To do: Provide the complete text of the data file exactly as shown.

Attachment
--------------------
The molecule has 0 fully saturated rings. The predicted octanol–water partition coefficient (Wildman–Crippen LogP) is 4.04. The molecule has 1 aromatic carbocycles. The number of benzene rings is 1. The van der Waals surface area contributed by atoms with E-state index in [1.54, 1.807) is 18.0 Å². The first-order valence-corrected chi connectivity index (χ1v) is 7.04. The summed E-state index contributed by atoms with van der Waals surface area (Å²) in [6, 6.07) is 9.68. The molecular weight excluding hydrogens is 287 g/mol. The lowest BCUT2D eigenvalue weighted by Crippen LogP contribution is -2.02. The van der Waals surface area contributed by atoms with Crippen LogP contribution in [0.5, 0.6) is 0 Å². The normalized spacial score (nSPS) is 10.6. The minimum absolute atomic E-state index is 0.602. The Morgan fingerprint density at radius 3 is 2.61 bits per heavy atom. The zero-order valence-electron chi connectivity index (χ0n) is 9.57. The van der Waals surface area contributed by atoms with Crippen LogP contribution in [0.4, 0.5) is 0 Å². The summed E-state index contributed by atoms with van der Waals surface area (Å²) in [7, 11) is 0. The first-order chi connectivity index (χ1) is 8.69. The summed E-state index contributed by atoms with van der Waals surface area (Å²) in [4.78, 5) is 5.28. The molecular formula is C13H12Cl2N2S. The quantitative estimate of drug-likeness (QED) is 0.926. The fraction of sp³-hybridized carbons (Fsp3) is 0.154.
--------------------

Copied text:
The molecule has 0 fully saturated rings. The predicted octanol–water partition coefficient (Wildman–Crippen LogP) is 4.04. The molecule has 1 aromatic carbocycles. The number of benzene rings is 1. The van der Waals surface area contributed by atoms with E-state index in [1.54, 1.807) is 18.0 Å². The first-order valence-corrected chi connectivity index (χ1v) is 7.04. The summed E-state index contributed by atoms with van der Waals surface area (Å²) in [6, 6.07) is 9.68. The molecular weight excluding hydrogens is 287 g/mol. The lowest BCUT2D eigenvalue weighted by Crippen LogP contribution is -2.02. The van der Waals surface area contributed by atoms with Crippen LogP contribution in [0.5, 0.6) is 0 Å². The normalized spacial score (nSPS) is 10.6. The minimum absolute atomic E-state index is 0.602. The Morgan fingerprint density at radius 3 is 2.61 bits per heavy atom. The zero-order valence-electron chi connectivity index (χ0n) is 9.57. The van der Waals surface area contributed by atoms with Crippen LogP contribution in [0.4, 0.5) is 0 Å². The summed E-state index contributed by atoms with van der Waals surface area (Å²) in [7, 11) is 0. The first-order chi connectivity index (χ1) is 8.69. The summed E-state index contributed by atoms with van der Waals surface area (Å²) in [4.78, 5) is 5.28. The molecular formula is C13H12Cl2N2S. The quantitative estimate of drug-likeness (QED) is 0.926. The fraction of sp³-hybridized carbons (Fsp3) is 0.154.